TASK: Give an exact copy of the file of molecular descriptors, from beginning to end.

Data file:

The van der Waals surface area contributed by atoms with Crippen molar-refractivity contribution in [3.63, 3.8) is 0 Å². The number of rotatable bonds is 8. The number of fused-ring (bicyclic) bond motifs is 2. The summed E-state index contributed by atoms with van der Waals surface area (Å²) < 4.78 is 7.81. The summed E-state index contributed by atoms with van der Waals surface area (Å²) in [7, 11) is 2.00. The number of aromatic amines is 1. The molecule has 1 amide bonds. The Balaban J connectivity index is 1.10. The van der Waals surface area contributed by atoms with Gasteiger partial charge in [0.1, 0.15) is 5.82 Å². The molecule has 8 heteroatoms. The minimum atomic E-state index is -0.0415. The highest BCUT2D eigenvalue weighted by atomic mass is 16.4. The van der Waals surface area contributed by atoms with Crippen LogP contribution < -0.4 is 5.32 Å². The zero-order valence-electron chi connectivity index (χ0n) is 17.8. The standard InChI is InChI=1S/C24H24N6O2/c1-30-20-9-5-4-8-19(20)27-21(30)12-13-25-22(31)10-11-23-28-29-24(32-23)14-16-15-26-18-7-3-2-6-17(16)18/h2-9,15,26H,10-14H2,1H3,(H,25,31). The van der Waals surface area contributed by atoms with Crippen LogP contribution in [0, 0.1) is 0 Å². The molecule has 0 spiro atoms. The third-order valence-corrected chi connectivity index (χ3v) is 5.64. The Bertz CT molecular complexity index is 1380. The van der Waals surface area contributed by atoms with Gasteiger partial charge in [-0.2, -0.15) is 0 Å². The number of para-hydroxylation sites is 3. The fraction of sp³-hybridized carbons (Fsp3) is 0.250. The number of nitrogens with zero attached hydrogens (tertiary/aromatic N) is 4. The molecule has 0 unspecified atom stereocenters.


The van der Waals surface area contributed by atoms with Crippen molar-refractivity contribution in [3.63, 3.8) is 0 Å². The number of rotatable bonds is 8. The number of fused-ring (bicyclic) bond motifs is 2. The summed E-state index contributed by atoms with van der Waals surface area (Å²) < 4.78 is 7.81. The summed E-state index contributed by atoms with van der Waals surface area (Å²) in [7, 11) is 2.00. The number of aromatic amines is 1. The molecule has 1 amide bonds. The Balaban J connectivity index is 1.10. The van der Waals surface area contributed by atoms with Gasteiger partial charge in [0.1, 0.15) is 5.82 Å². The molecule has 8 heteroatoms. The minimum atomic E-state index is -0.0415. The highest BCUT2D eigenvalue weighted by atomic mass is 16.4. The van der Waals surface area contributed by atoms with Crippen LogP contribution < -0.4 is 5.32 Å². The zero-order valence-electron chi connectivity index (χ0n) is 17.8. The standard InChI is InChI=1S/C24H24N6O2/c1-30-20-9-5-4-8-19(20)27-21(30)12-13-25-22(31)10-11-23-28-29-24(32-23)14-16-15-26-18-7-3-2-6-17(16)18/h2-9,15,26H,10-14H2,1H3,(H,25,31). The van der Waals surface area contributed by atoms with Crippen LogP contribution in [0, 0.1) is 0 Å². The molecule has 0 spiro atoms. The third-order valence-corrected chi connectivity index (χ3v) is 5.64. The Bertz CT molecular complexity index is 1380. The van der Waals surface area contributed by atoms with Gasteiger partial charge in [-0.2, -0.15) is 0 Å². The number of para-hydroxylation sites is 3. The fraction of sp³-hybridized carbons (Fsp3) is 0.250. The number of nitrogens with zero attached hydrogens (tertiary/aromatic N) is 4. The molecule has 0 unspecified atom stereocenters.